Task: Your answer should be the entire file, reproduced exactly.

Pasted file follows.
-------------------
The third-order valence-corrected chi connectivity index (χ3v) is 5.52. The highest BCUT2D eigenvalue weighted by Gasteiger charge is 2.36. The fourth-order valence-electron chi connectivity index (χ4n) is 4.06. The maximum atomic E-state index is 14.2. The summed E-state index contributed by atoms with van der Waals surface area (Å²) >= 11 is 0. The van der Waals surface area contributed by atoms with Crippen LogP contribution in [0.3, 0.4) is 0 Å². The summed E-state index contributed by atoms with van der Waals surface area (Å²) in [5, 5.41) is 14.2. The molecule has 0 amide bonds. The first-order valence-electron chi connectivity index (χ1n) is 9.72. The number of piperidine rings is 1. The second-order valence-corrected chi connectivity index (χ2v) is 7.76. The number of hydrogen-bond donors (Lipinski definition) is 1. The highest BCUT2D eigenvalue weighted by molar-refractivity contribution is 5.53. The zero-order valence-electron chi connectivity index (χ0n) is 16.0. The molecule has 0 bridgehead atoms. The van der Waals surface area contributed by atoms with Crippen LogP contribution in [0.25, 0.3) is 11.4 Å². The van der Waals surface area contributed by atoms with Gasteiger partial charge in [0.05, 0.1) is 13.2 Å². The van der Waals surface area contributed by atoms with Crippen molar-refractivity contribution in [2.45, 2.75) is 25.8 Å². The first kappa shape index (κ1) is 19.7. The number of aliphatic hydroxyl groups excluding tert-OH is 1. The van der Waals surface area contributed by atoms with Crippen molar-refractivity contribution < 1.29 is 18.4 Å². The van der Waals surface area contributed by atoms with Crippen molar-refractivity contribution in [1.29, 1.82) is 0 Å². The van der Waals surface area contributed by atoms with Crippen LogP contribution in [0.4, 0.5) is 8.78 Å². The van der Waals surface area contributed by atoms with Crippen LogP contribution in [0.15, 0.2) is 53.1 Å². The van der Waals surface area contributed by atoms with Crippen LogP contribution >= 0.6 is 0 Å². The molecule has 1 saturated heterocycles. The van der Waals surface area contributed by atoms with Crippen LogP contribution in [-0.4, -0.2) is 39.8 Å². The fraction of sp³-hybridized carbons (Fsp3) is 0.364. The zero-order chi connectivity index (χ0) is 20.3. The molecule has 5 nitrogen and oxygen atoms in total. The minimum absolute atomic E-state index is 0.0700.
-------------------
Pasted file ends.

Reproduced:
The third-order valence-corrected chi connectivity index (χ3v) is 5.52. The highest BCUT2D eigenvalue weighted by Gasteiger charge is 2.36. The fourth-order valence-electron chi connectivity index (χ4n) is 4.06. The maximum atomic E-state index is 14.2. The summed E-state index contributed by atoms with van der Waals surface area (Å²) >= 11 is 0. The van der Waals surface area contributed by atoms with Crippen LogP contribution in [0.3, 0.4) is 0 Å². The summed E-state index contributed by atoms with van der Waals surface area (Å²) in [5, 5.41) is 14.2. The molecule has 0 amide bonds. The first-order valence-electron chi connectivity index (χ1n) is 9.72. The number of piperidine rings is 1. The second-order valence-corrected chi connectivity index (χ2v) is 7.76. The number of hydrogen-bond donors (Lipinski definition) is 1. The highest BCUT2D eigenvalue weighted by molar-refractivity contribution is 5.53. The zero-order valence-electron chi connectivity index (χ0n) is 16.0. The molecule has 0 bridgehead atoms. The van der Waals surface area contributed by atoms with Crippen LogP contribution in [0.25, 0.3) is 11.4 Å². The van der Waals surface area contributed by atoms with Gasteiger partial charge in [0.05, 0.1) is 13.2 Å². The van der Waals surface area contributed by atoms with Crippen molar-refractivity contribution in [2.45, 2.75) is 25.8 Å². The first kappa shape index (κ1) is 19.7. The number of aliphatic hydroxyl groups excluding tert-OH is 1. The van der Waals surface area contributed by atoms with Crippen molar-refractivity contribution < 1.29 is 18.4 Å². The van der Waals surface area contributed by atoms with Crippen molar-refractivity contribution in [1.29, 1.82) is 0 Å². The van der Waals surface area contributed by atoms with Crippen LogP contribution in [0.4, 0.5) is 8.78 Å². The van der Waals surface area contributed by atoms with Crippen LogP contribution in [0.15, 0.2) is 53.1 Å². The van der Waals surface area contributed by atoms with Crippen LogP contribution >= 0.6 is 0 Å². The molecule has 1 saturated heterocycles. The van der Waals surface area contributed by atoms with Crippen LogP contribution in [-0.4, -0.2) is 39.8 Å². The fraction of sp³-hybridized carbons (Fsp3) is 0.364. The zero-order chi connectivity index (χ0) is 20.3. The molecule has 5 nitrogen and oxygen atoms in total. The minimum absolute atomic E-state index is 0.0700.